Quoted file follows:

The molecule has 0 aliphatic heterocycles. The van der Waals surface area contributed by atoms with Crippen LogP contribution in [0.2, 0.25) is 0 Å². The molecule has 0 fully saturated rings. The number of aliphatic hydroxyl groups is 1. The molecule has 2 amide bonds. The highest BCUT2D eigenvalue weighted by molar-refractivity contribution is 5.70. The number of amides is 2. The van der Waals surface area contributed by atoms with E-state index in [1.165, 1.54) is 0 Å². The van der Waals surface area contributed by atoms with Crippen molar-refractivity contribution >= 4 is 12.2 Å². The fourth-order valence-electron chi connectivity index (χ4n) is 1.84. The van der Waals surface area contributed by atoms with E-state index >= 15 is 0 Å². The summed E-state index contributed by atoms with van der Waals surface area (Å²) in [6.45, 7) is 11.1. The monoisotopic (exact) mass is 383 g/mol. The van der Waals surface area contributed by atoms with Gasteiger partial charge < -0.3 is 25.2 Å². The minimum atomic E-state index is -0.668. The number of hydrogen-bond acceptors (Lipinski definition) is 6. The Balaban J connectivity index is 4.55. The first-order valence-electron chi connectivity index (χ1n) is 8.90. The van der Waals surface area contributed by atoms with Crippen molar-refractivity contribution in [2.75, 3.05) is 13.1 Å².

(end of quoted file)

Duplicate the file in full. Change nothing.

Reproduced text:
The molecule has 0 aliphatic heterocycles. The van der Waals surface area contributed by atoms with Crippen LogP contribution in [0.2, 0.25) is 0 Å². The molecule has 0 fully saturated rings. The number of aliphatic hydroxyl groups is 1. The molecule has 2 amide bonds. The highest BCUT2D eigenvalue weighted by molar-refractivity contribution is 5.70. The number of amides is 2. The van der Waals surface area contributed by atoms with E-state index in [1.165, 1.54) is 0 Å². The van der Waals surface area contributed by atoms with Crippen molar-refractivity contribution >= 4 is 12.2 Å². The fourth-order valence-electron chi connectivity index (χ4n) is 1.84. The van der Waals surface area contributed by atoms with E-state index >= 15 is 0 Å². The summed E-state index contributed by atoms with van der Waals surface area (Å²) in [6.45, 7) is 11.1. The monoisotopic (exact) mass is 383 g/mol. The van der Waals surface area contributed by atoms with Gasteiger partial charge < -0.3 is 25.2 Å². The minimum atomic E-state index is -0.668. The number of hydrogen-bond acceptors (Lipinski definition) is 6. The Balaban J connectivity index is 4.55. The first-order valence-electron chi connectivity index (χ1n) is 8.90. The van der Waals surface area contributed by atoms with Crippen molar-refractivity contribution in [2.75, 3.05) is 13.1 Å².